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Unit 12: Intimate Relationships and Human Sexuality.

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Presentation on theme: "Unit 12: Intimate Relationships and Human Sexuality."— Presentation transcript:

1 Unit 12: Intimate Relationships and Human Sexuality

2 Characteristics of intimate relationships Love, sex and commitment Mutual trust and affection Realistic expectations: we’re not all perfect! Open communication Mutual respect Egalitarian roles They balance activities that they enjoy doing together and with others Agreement on religious and ethical values

3 Marriage Married people are healthier and have longer longevity than non married people Why? – Selection theory? – Protection theory?

4 Take home message: Factors that increase chance of marriages lasting =

5 Definition of LOVE (Merriam Webster) 1 a (1) : strong affection for another arising out of kinship or personal ties (2) : attraction based on sexual desire : affection and tenderness felt by lovers (3) : affection based on admiration, benevolence, or common interests b : an assurance of love 2 : warm attachment, enthusiasm, or devotion 3 a : the object of attachment, devotion, or admiration b (1) : a beloved person : darling —often used as a term of endearment (2) British —used as an informal term of address 4 a : unselfish loyal and benevolent concern for the good of another: as (1) : the fatherly concern of God for humankind (2) : brotherly concern for others b : a person's adoration of God 5 : a god or personification of love 6 : an amorous episode : love affair 7 : the sexual embrace : copulation 8 : a score of zero (as in tennis)

6 Love More than just sex or that ‘high’ you feel when they are around Real love is based on caring and commitment “falling in love” is sometimes a ‘trick’, not necessarily real love Meant to make humans reproduce? “the will to extend one’s self for the purpose of nurturing one’s own or another’s spiritual growth” (Peck 1978)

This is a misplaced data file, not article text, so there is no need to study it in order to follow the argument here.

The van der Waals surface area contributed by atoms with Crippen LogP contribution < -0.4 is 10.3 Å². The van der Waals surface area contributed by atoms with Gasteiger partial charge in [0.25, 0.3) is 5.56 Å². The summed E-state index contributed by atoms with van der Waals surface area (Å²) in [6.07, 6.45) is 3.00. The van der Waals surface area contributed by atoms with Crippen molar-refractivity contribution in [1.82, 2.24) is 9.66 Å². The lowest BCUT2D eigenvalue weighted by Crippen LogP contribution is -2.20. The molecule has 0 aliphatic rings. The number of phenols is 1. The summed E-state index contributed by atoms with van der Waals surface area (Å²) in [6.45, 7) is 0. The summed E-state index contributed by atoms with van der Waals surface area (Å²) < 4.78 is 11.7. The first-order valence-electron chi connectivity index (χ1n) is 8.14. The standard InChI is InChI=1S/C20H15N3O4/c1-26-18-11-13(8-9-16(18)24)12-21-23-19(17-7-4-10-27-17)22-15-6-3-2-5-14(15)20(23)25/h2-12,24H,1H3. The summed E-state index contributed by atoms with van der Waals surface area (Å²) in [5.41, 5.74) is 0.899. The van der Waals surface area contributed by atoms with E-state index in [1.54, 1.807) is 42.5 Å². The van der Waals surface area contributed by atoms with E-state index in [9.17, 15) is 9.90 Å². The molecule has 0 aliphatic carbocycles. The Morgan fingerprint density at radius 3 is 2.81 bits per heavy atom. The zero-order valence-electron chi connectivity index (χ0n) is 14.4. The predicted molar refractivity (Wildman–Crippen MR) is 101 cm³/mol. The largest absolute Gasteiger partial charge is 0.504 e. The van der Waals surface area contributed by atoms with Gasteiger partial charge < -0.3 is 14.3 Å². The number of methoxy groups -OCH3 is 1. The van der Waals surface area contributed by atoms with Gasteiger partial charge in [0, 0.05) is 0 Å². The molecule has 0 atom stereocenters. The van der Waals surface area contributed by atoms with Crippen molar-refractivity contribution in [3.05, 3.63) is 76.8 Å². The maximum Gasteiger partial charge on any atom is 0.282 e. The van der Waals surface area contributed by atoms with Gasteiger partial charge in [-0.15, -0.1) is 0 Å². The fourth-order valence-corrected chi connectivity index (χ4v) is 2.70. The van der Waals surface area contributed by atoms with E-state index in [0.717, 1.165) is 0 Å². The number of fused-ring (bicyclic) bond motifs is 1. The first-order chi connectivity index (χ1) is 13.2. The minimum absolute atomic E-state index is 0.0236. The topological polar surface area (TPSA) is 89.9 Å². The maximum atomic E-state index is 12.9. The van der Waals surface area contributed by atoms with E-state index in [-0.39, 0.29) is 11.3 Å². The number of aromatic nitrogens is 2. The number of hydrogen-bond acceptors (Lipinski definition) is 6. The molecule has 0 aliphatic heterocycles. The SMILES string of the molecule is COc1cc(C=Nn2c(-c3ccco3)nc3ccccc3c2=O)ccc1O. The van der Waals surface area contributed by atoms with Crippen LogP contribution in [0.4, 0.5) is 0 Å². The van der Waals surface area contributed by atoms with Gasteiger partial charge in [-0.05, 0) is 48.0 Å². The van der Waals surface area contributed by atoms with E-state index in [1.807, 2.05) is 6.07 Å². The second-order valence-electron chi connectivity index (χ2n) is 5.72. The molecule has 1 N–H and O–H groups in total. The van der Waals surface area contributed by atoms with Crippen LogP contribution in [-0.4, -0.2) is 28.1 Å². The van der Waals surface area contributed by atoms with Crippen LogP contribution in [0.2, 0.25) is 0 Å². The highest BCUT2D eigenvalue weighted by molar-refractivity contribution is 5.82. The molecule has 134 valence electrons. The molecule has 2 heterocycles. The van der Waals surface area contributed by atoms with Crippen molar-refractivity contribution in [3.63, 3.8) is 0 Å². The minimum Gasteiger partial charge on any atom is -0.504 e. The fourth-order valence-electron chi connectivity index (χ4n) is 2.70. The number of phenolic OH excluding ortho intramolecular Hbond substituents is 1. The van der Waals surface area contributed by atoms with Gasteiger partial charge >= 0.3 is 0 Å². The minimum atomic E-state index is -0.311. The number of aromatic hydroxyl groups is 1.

7 Human Sexuality!


9 Male Anatomy The testes -produce sperm and testosterone Scrotum - encloses and protects the testes Epididymis – stores sperm Vas deferens - connects the epididymis with the urethra Urethra – transports both semen and urine

10 Male Reproductive Anatomy

11 The Penis! Composed of three masses of erectile tissue When the spaces in the erectile tissue fill with blood = erection! The end of the penis is the very sensitive glans penis (7) The border of the glans penis is the even more sensitive corona On the posterior side of the penis, there is a small triangular indentation on the corona called the frenulum (6) *(where foreskin used to or does attach) The frenulum is believed to be the most sensitive part of the male penis! T&M 27.10

12 The Penis! The size of a man’s flaccid penis has no correlation with the size of his erect penis Uncircumcised penis Male circumcision has been associated with decrease risk of STI’s and general infections. No conclusive evidence either way as to whether it decreases sensitivity

13 Does Size Matter? Average male penis length varies between 5-6 inches erect The first 5 th of the female vagina has the most nerve endings The size of the penis can ‘shrink’ due to cold temperature or nervousness Survey of 52,031 heterosexuals found that 85% of women were satisfied with their partner’s penis size, only 55% of males were satisfied with their length

14 Male Performance Concerns Erectile Dysfunction- inability to achieve full erection or an erection at all 2 main types – Physiological Hormonal, age-related, side-effect of prescription drugs, alcohol, drugs, obesity Associated with Diabetes, decreased testosterone – Constriction ring may help – Drugs can treat » Viagra allows the erectile tissue to become filled with blood – Psychological Performance anxiety, stress, mental disorders